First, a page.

A second effort by New York State Assemblyman Sheldon Silver (D. Man.) to obtain legislative relief for Jewish women refused a religious divorce (“Get”) by their husbands and thereby banned from marrying again succeeded when Governor Mario Cuomo signed the measure into law last night.
Both the 1982 and the 1983 bills were approved by the Assembly and State Senate but Silver withdrew his 1982 bill out of fear of a veto by the Governor, though Silver was convinced the bill was constitutional.
Silver said the new law provides a court-enforceable mechanism under which a spouse who starts a civil proceeding to annul a marriage or get a divorce must declare, in a sworn statement, that he or she has taken, or will take, prior to the entry of final judgement for annulment or divorce, all possible steps to remove any barrier to the defendant’s re-marriage following the annulment or divorce.
The Commission on Legislation and Civic Action of Aguth Israel of America, the Orthodox agency, initiated the 1983 bill, as an effort to ease the problem of those Jews who could be barred from marrying again after a divorce. For Orthodox Jews, this becomes a reality if the husband refuses to grant a “Get,” thus blocking his spouse from re-marrying. In some cases, the wife refuses to accept a “Get,” barring her spouse from marrying again.
REQUIREMENTS UNDER THE NEW LAW
The new law requires that any marriage performed by a clergyman should not be terminated by a civil court if there is any barrier to re-marriage, specifically, for an Orthodox couple, a refusal by the husband to give a “Get” or, more rarely, a refusal by the wife to accept a “Get.”
If the clergyman who performed the ceremony verifies that, to the best of his knowledge, the plaintiff has failed to act to remove the barriers to re-marriage for his or her spouse, the court will refuse to grant an annulment or divorce.
The bill was written by Nathan Lewin of Washington, a leading constitutional lawyer. In a reply to a dissenting brief, Lewin rejected the opposition of the American Civil Liberties Union. He declared the new law does not violate the First Amendment.
Both the American Jewish Congress and the Union of American Hebrew Congregations, the association of Reform congregations, urged the Governor to veto the 1983 Silver bill on grounds it was unconstitutional.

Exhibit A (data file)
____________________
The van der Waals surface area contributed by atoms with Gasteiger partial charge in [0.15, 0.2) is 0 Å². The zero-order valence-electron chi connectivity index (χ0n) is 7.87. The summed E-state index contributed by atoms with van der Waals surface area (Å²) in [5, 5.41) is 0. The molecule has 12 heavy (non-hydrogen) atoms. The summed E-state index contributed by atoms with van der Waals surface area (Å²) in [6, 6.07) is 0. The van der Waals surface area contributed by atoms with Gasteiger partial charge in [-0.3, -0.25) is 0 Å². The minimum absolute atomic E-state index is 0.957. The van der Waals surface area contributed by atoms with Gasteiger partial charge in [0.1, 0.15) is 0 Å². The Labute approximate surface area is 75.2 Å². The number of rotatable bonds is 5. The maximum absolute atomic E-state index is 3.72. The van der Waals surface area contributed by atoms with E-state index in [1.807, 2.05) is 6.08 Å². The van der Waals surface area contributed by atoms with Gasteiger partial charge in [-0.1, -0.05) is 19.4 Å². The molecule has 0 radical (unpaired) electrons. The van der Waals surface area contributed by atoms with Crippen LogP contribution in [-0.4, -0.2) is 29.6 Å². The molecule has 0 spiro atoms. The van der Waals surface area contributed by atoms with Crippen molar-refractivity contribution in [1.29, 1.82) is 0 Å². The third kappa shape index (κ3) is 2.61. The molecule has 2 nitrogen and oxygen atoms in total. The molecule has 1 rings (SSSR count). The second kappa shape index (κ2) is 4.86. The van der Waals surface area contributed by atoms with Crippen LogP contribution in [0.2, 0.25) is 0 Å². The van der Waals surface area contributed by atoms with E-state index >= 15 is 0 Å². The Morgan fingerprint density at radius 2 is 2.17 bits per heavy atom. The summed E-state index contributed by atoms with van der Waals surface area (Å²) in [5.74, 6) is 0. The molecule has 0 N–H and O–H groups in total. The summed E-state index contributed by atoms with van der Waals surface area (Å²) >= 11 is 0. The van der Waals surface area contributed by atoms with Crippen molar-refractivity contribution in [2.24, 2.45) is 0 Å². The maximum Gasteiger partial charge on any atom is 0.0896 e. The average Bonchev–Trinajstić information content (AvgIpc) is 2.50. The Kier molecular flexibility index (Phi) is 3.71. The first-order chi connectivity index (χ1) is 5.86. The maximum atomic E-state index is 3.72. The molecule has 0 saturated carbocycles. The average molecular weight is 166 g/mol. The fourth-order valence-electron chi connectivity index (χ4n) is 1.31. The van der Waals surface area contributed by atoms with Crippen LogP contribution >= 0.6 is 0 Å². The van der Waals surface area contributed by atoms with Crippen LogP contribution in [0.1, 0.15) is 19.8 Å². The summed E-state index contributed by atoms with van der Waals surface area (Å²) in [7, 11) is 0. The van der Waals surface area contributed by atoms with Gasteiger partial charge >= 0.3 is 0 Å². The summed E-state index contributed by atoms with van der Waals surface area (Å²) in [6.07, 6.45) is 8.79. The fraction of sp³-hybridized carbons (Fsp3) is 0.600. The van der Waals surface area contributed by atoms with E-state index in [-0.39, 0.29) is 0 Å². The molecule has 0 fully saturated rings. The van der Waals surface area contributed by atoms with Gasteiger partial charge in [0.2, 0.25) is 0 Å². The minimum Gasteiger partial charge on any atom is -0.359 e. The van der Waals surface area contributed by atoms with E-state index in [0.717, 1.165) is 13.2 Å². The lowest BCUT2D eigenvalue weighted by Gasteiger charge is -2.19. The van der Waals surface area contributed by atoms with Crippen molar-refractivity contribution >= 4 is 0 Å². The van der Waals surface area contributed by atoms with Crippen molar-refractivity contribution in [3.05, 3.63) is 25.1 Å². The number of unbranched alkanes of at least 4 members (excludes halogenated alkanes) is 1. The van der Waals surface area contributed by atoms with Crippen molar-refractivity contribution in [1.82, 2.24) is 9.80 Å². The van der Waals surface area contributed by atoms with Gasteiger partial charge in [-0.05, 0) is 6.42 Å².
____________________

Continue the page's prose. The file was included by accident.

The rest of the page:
PURPOSE OF THE LAW
In explaining his purpose of preparing the law, Silver said that, in its absence, either spouse “may take unconscionable advantage of the other spouse by refusing to accept or participate in a ‘Get’. ” He added that since, in Jewish law, both parties must consent, “the opportunity for engaging in extortion-like practices is obvious.”
He asserted that his measure “confronts a sensitive issue without involving the state in religious disputes and without placing the imprimature of the state on any religion or on religion in general.”
The 1982 bill provided that, in the case of such disputes, the court hearing the divorce action could order the parties to submit the question to a factfinding panel, with authority to determine if a barrier existed and to seek to remove the barrier by mediation. Without a finding submitted by the panel to the divorce court that the barrier had been removed, the court did not have to give the plaintiff a civil divorce.
The Senate version of the 1983 law was sponsored by State Senators Martin Connor (D. Man.), John Marchi (R. Staten Island) and Norman Levy (R. Nassau).
The Archive of the Jewish Telegraphic Agency includes articles published from 1923 to 2008. Archive stories reflect the journalistic standards and practices of the time they were published.